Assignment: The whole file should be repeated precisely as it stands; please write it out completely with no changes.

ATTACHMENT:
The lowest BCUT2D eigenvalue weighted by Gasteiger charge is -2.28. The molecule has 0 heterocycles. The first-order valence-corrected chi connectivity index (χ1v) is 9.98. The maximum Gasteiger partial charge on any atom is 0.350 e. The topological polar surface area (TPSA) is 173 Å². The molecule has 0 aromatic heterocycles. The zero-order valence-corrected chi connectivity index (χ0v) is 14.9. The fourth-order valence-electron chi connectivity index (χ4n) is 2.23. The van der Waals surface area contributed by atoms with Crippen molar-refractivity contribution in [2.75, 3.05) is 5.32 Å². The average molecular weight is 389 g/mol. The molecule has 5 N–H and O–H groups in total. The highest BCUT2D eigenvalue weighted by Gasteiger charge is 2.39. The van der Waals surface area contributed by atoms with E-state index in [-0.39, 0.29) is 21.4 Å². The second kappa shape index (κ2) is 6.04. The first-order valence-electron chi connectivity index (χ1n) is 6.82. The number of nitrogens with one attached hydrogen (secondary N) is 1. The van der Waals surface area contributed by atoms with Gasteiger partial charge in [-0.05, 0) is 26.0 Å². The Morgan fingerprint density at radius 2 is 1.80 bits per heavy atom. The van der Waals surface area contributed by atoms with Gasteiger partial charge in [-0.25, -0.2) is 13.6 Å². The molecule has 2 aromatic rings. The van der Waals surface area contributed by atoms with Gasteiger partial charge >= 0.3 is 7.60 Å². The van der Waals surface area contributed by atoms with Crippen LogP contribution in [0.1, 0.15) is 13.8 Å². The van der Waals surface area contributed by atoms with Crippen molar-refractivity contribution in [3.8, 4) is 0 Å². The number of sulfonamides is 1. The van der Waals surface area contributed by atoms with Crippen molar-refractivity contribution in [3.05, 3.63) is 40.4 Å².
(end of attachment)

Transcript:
The lowest BCUT2D eigenvalue weighted by Gasteiger charge is -2.28. The molecule has 0 heterocycles. The first-order valence-corrected chi connectivity index (χ1v) is 9.98. The maximum Gasteiger partial charge on any atom is 0.350 e. The topological polar surface area (TPSA) is 173 Å². The molecule has 0 aromatic heterocycles. The zero-order valence-corrected chi connectivity index (χ0v) is 14.9. The fourth-order valence-electron chi connectivity index (χ4n) is 2.23. The van der Waals surface area contributed by atoms with Crippen molar-refractivity contribution in [2.75, 3.05) is 5.32 Å². The average molecular weight is 389 g/mol. The molecule has 5 N–H and O–H groups in total. The highest BCUT2D eigenvalue weighted by Gasteiger charge is 2.39. The van der Waals surface area contributed by atoms with E-state index in [-0.39, 0.29) is 21.4 Å². The second kappa shape index (κ2) is 6.04. The first-order valence-electron chi connectivity index (χ1n) is 6.82. The number of nitrogens with one attached hydrogen (secondary N) is 1. The van der Waals surface area contributed by atoms with Gasteiger partial charge in [-0.05, 0) is 26.0 Å². The Morgan fingerprint density at radius 2 is 1.80 bits per heavy atom. The van der Waals surface area contributed by atoms with Gasteiger partial charge in [-0.25, -0.2) is 13.6 Å². The molecule has 2 aromatic rings. The van der Waals surface area contributed by atoms with Gasteiger partial charge >= 0.3 is 7.60 Å². The van der Waals surface area contributed by atoms with Crippen LogP contribution in [0.1, 0.15) is 13.8 Å². The van der Waals surface area contributed by atoms with Crippen molar-refractivity contribution in [3.8, 4) is 0 Å². The number of sulfonamides is 1. The van der Waals surface area contributed by atoms with Crippen molar-refractivity contribution in [3.05, 3.63) is 40.4 Å².